Toxic soup

PUBLISHED : Tuesday, 28 June, 2011, 12:00am
UPDATED : Tuesday, 28 June, 2011, 12:00am



This is one of the most common causes of food poisoning worldwide. Usually found in poultry, eggs, unprocessed milk, meat and water, salmonella bacteria attacks the stomach and intestines. Symptoms include diarrhoea without blood, headaches, stomach cramps, nausea, vomiting and fever. Most mild infections clear up within a week with rest and plenty of fluids.


Highly contagious, this spreads easily in closed and crowded areas such as hospitals and schools. The virus spreads in the faeces of infected humans and animals, and is transferred by infected food handlers and contaminated food and water. Symptoms include diarrhoea, abdominal pain and vomiting within 24 to 48 hours of exposure.

Vibrio parahaemolyticus

This virus lives in brackish salt water and causes gastrointestinal illness in humans. Most people are infected by eating raw or undercooked shellfish, especially oysters. The bacterium can also cause skin infections when an open wound is exposed to warm sea water. Watery diarrhoea, abdominal cramps, nausea, vomiting, fever and chills develop with 24 hours of exposure and last no longer than three days.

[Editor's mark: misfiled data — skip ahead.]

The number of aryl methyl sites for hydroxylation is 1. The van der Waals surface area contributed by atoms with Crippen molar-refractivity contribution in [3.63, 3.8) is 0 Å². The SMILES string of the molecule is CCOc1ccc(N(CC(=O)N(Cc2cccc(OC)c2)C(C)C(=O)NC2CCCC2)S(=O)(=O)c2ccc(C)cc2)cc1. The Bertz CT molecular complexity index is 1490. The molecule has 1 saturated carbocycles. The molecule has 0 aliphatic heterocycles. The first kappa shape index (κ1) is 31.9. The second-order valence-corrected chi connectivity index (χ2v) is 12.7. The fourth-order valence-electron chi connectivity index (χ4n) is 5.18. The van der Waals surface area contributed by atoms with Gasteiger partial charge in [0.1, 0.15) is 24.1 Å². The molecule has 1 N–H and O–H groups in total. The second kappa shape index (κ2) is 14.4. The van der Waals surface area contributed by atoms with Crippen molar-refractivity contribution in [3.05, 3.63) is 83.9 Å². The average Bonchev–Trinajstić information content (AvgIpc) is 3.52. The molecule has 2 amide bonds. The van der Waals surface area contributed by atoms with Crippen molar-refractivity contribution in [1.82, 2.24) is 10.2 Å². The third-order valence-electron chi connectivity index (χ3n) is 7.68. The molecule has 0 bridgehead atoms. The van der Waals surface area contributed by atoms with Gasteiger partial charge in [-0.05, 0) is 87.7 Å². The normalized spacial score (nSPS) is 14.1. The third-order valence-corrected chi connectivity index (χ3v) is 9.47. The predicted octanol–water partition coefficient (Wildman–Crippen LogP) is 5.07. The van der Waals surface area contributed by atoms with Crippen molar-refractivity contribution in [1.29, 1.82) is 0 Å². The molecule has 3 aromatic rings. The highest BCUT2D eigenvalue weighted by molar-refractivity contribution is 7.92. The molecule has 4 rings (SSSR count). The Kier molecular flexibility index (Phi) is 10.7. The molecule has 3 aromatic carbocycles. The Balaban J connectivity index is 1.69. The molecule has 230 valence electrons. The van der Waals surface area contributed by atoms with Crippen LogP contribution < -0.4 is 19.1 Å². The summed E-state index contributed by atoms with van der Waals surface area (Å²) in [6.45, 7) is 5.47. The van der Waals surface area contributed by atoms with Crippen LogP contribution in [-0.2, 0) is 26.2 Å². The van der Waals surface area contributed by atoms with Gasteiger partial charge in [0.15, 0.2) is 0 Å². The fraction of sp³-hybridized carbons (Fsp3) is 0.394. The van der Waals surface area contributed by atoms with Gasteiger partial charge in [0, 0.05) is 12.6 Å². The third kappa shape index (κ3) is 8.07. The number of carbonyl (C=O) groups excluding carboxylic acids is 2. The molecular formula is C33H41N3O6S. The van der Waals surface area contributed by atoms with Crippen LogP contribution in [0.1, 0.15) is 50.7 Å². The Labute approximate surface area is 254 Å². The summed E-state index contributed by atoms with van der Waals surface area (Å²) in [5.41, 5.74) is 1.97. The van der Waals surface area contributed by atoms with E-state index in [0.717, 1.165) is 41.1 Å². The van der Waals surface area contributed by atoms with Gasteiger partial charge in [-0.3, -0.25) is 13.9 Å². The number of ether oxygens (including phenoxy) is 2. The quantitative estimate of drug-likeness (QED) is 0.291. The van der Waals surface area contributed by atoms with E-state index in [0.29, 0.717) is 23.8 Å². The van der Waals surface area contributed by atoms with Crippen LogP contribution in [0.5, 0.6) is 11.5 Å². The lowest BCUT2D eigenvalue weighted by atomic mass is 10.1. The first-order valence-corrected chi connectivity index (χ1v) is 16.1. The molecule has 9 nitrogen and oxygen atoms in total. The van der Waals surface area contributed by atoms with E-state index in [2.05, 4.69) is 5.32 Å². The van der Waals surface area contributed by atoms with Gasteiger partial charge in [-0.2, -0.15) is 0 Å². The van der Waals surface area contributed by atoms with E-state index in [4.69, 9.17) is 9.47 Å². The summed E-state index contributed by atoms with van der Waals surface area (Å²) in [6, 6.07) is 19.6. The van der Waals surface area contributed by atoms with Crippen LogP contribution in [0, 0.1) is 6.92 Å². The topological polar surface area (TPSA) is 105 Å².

This is found in coral reef fish such as groupers, which eat algae that accumulate the toxin. In turn, it accumulates in the head, skin, viscera and roe of the fish, and it cannot be destroyed by cooking, refrigeration, drying or digestion. Symptoms include numbness in the mouth and limbs, vomiting, diarrhoea, and joint and muscle pain. In cases of excessive exposure, the circulatory and nervous systems will be affected.

E coli

Escherichia coli is transmitted to humans primarily through eating infected meat, unpasteurised milk, cheese and juices, and vegetables. Symptoms usually begin within five days of infection and include cramps, abdominal pain, nausea, headaches and watery and bloody diarrhoea. Some patients may develop haemolytic uraemic syndrome, a series of complications that can lead to acute kidney failure, haemolytic anaemia (anaemia resulting from the abnormal breakdown of red blood cells) and thrombocytopenia (abnormally low platelet count, compromising blood clotting).